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    20 ft is just about perfect. This is the height of our flue. However, in this case, effectively your height will be reduced to about 14ft due to the two 90 degree turns in the smoke path. If anything you might find an extra 2-4 ft could help. How well either stove will heat from the basement will greatly depend on the space itself, stove location and how easily heat is going to get upstairs. If the sole desire is to heat the upstairs consider putting the stove up there.
  8. Winnipsieogee

    Winnipsieogee New Member

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    Thanks all! Just ran into a bump in the road though - Turns out its set up for a pellet stove not a woodburning stove. The only real issue is the clearance from the front opening door. Not sure I want to be ripping up the wood floors that are glued to the basement floor! Also I've decided this season just isn't going to happen because unless I pay big $$$ for kiln dried I'm not going to get any decent wood this late in the year.
  9. RSNovi

    RSNovi Feeling the Heat

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    It all depends in the house. I have a stove in the basement and get very little heat on the next floor up let alone two floors up. My basement is heavily insulated and i have tried fans everywhere.

    If I get the basement to 90 degrees the next floor up will be about 70. That uses a ton of wood too.

    I am planning to put an insert in my living room.
  10. ColdNH

    ColdNH Minister of Fire

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    Bow, NH
    I would put the stove where you spend the most time. Our last house, a small cape 1700 sq feet including the finished basement, had the stove in the basement, it was well insulated with a stair in the center of the space, the stove managed to heat the house fairly decently, typicaly temps were 80+/- in the basement, 70+/- on the first floor and 60+/-s on the 3rd floor.

    It was sometimes a bit warm down there, but its a dry heat so we didnt mind. We spent most of our time in the finished basement.

    Our current house, also a cape, a bit bigger, 2100 sq feet, doesnt have a finished basement, so we put the stove in the living room. it heats the entire house pretty good and we get to enjoy the view of the fire.

    With that said, i suggest putting the stove in the room your in the most.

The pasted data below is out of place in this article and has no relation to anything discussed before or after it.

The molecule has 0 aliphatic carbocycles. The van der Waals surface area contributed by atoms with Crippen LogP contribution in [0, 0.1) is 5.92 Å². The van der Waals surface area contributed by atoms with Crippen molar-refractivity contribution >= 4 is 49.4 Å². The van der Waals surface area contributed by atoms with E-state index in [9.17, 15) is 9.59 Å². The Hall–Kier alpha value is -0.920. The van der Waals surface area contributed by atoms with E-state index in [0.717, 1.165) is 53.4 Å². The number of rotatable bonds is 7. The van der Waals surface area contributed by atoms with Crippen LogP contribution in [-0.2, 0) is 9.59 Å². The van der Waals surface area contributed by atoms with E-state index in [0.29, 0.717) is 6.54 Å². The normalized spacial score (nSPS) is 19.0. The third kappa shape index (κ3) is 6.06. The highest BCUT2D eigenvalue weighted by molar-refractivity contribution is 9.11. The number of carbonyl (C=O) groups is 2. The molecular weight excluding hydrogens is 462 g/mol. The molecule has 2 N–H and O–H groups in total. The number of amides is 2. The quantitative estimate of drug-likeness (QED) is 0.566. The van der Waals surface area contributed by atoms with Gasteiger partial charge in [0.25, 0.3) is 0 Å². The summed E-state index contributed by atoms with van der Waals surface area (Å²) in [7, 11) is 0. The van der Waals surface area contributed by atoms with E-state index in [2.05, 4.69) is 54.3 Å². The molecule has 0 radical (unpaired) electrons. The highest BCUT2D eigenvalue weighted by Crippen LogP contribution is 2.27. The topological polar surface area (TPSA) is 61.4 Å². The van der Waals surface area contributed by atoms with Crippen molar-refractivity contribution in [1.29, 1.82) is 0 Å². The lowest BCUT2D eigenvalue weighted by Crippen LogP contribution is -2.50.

11. dafattkidd

    dafattkidd Minister of Fire

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    Another vote for putting the stove/insert where you spend the most time. Inserts are great. Standalones seem to be a bit better, but those of us who have inserts love them.

    Two other things:
    1. It will be very helpful to you to get your wood supply in place as soon as you can for next year. Count on 3-4 cords per year.
    2. If you want to burn wood this year its not impossible to burn green wood, its just not ideal. Many of us burned green wood our first season.

    Good luck either way!
  12. Winnipsieogee

    Winnipsieogee New Member

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    Thanks all - At this point I'm definitely leaning towards an insert in the main part of the house. We have a 900sqft greatroom which includes the living, dining and kitchen space. The fireplace is smack in the middle of it which also happens to be at the base of the stairs to the upper level. I figure an insert will be great. I can't decide between the quadrafire Voyageur grand (which the wife loves for aesthetic purposes) and the Adlerlea T5 Classic insert which I like for functional reasons ( and she is "ok" with).

    If they can get it installed soon I might do that and grab a couple cords of the kiln dried. With a newborn in the house my wife is not a fan of ANYTHING that smokes! Gotta keep the boss happy even it costs and extra $50 a cord!
  13. Berner

    Berner Member

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    Eastern, MA

    Does your current setup have any heat source in the basement? I am planning on putting a wood stove in on the first floor where we spend most of our time. I'm optimistic that it will heat the first floor and second floor nicely however I'm nervous about the basement. Currently the only heat that is in the basement is the heat that the furnace throws. There is a small amount of additional heat that comes from where the copper pipe dips below the floor to make a run between the baseboard heating sections. Surprisingly it stays pretty warm down there but I'm afraid if I put in a wood stove the furnace won't turn on much hence it's going to be really cold in the basement. Does your basement get really cold?
  14. dafattkidd

    dafattkidd Minister of Fire

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    Those are two beautiful units. You will love either one. Be sure to line that chimney from the unit to the chimney top. Congratulations on the newborn! We have an 8 month old son. He's the best!
  15. begreen

    begreen Mooderator Staff Member

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    You are looking at nice units. Not to confuse the issue, but if they will fit, you might also check out the Enviro Venice (or Boston) 1700 and the Hampton HI 300.